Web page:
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James 5:7-10 Biblical Commentary
The verses that immediately precede this passage speak a prophetic warning to those who say, “Today or tomorrow let’s go into this city, and spend a year there, trade, and make a profit” (4:13-17)––and to the rich (5:1-6).
- Those focused on profits will find that their life is a vapor that will soon vanish (4:14). Their boasting is evil (4:16). If they know what is good and fail to do it, that is to them a sin (4:17).
- The rich will soon “weep and howl for (the) miseries that are coming on (them)” (5:1). They will soon find their riches corrupted and their garments moth-eaten (5:2). Their gold will corrode “and will eat (their) flesh like fire” (5:3). The Lord has heard the cries of the laborers whom the rich have defrauded (5:4).
These warnings to the money-hungry and rich are important background to our text, because the people to whom James speaks on 5:7-10 have surely suffered at the hands of the people to whom James spoke in these earlier verses.
JAMES 5:7-8. BE PATIENT, THEREFORE
7 Be patient therefore, brothers, until the coming of the Lord. Behold, the farmer waits for the precious fruit of the earth, being patient over it, until it receives the early and late rain. 8You also be patient. Establish your hearts, for the coming of the Lord is at hand.
“Be patient therefore, brothers“ (v. 7a). James emphasizes patience by repetition. He mentions it in this verse (twice) and again in verses 8 and 10. Patience is required, because they have suffered at the hands of the money-grubbers and the rich (4:13 – 5:6).
The alternatives to patience would be to take matters in their own hands in an attempt to wreak vengeance on those who have injured them––or to suffer silently and allow their anger to eat away at their innards. Neither of those alternatives hold much promise. The rich have people at their disposal to protect them––and the first victim of anger is likely to be the angry person.
“until the coming (Greek: parousia) of the Lord“ (v. 7a). The question is whether James intends the parousia mentioned here to mean (1) the Second Coming of Christ or (2) the coming of God’s judgment on those who have oppressed the poor––and the resultant vindication of the poor.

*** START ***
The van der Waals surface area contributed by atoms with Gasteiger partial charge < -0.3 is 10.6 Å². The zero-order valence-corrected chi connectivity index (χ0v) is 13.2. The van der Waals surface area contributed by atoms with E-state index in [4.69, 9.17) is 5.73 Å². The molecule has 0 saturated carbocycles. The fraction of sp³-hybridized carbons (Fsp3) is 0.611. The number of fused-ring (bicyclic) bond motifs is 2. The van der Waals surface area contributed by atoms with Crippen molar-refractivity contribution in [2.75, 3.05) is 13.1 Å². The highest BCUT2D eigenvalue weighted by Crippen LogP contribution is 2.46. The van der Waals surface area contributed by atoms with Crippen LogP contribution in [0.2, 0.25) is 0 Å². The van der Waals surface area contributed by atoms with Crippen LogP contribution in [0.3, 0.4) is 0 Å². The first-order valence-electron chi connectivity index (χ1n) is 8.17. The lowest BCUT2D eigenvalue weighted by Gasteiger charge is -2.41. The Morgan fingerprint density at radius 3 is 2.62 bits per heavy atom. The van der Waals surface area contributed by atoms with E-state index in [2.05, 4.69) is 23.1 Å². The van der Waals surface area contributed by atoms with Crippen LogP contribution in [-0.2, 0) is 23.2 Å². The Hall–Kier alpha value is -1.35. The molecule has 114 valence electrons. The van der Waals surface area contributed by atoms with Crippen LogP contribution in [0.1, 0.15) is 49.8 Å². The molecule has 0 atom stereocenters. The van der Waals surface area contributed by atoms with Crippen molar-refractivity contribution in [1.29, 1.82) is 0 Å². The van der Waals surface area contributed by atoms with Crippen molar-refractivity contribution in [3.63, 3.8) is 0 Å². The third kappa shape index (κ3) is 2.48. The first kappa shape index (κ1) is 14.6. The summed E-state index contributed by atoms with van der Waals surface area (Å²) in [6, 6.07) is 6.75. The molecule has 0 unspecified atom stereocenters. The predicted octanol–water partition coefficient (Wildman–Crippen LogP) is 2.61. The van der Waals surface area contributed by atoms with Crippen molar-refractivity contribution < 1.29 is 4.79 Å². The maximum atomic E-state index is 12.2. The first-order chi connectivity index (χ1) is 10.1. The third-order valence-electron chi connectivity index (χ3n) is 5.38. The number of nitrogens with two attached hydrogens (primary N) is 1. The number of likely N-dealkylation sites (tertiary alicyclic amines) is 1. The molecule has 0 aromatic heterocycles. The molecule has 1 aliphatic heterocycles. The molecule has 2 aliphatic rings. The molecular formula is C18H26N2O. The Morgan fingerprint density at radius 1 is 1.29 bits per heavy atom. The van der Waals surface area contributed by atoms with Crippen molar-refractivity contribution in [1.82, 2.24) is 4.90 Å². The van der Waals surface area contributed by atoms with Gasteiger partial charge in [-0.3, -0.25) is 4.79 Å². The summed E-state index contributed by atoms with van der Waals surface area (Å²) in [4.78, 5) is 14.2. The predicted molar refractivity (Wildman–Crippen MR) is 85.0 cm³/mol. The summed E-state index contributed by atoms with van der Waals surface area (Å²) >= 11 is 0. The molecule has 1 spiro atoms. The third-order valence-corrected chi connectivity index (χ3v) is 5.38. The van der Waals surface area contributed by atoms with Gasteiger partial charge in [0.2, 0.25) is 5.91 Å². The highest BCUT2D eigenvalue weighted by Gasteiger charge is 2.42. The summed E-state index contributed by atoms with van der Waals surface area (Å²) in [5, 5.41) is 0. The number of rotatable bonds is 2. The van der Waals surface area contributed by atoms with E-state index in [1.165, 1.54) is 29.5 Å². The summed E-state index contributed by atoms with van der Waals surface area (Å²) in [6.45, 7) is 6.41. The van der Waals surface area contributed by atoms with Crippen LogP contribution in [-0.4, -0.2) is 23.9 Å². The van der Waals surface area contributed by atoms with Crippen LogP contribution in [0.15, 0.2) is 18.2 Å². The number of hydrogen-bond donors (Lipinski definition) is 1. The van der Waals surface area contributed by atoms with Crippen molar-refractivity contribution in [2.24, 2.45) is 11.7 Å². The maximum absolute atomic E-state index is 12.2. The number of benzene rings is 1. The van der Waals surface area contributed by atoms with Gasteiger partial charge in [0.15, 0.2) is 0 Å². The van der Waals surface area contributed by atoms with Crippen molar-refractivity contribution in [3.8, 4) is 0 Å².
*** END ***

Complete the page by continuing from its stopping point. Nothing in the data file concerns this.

The traditional answer is that parousia equates to Christ’s Second Coming. The problem with that is that Christ’s coming hasn’t occurred yet, so the people to whom James was writing died without receiving the vindication that would come with the Second Coming.
But we need to remember that parousia was an ordinary Greek word that meant “coming” or “arrival” or “presence.” Paul uses it in the New Testament to refer to his own presence in Corinth (2 Corinthians 10:10) and Philippi (Philippians 1:26; 2:12). He also uses it to refer to the presence of Stephanas, Fortunatus, and Achaicus (1 Corinthians 16:17)––and Titus (2 Corinthians 7:6)––and to the coming of the lawless one (2 Thessalonians 2:9).
It is easy to lose sight of these ordinary uses of parousia, because the word is so often equated with Christ’s Second Coming. Scholars today often write about the Parousia (capitalized), assuming that readers will understand that they are talking about Christ’s Second Coming. However, as noted above, the word is used in the New Testament in other ways––as well as to refer to Christ’s Second Coming.
Therefore, it is entirely possible that James was telling these Christian brothers and sisters to be patient until God would come to judge the rich and to vindicate faithful people who had been victimized by the rich.
But whether James intends parousia to refer to Christ’s Second Coming or the coming of God in judgment, he is assuring these Christians that God is in charge and that the day will come when they will receive vindication.
“Behold, the farmer waits for the precious fruit of the earth, being patient over it“ (v. 7c). This is the first of three examples that James uses to illustrate the need for patience. Being a farmer requires great patience. A farmer must prepare the ground and sow the seed––and must then wait for the seed to sprout––and must wait even longer for the fruit to ripen. In some cases, such as when planting an orchard, farmers must wait for several years to get their first harvest. If the farmer were to become impatient and to replant too quickly, he/she might never see any fruit from his/her efforts (see Matthew 13:24-30, 36-43; Luke 13:6-9).
“until it receives the early and late rain“ (v. 7d). The word “rain” doesn’t appear in the original Greek text, but “the early and late” obviously refer to the early and late rains that came in the Fall (October-November) and Spring (March-April) in Palestine (Deuteronomy 11:14). Farmers would plant crops to take advantage of the early (Fall) rain. The late (Spring) rain would bring substantial growth of the crop.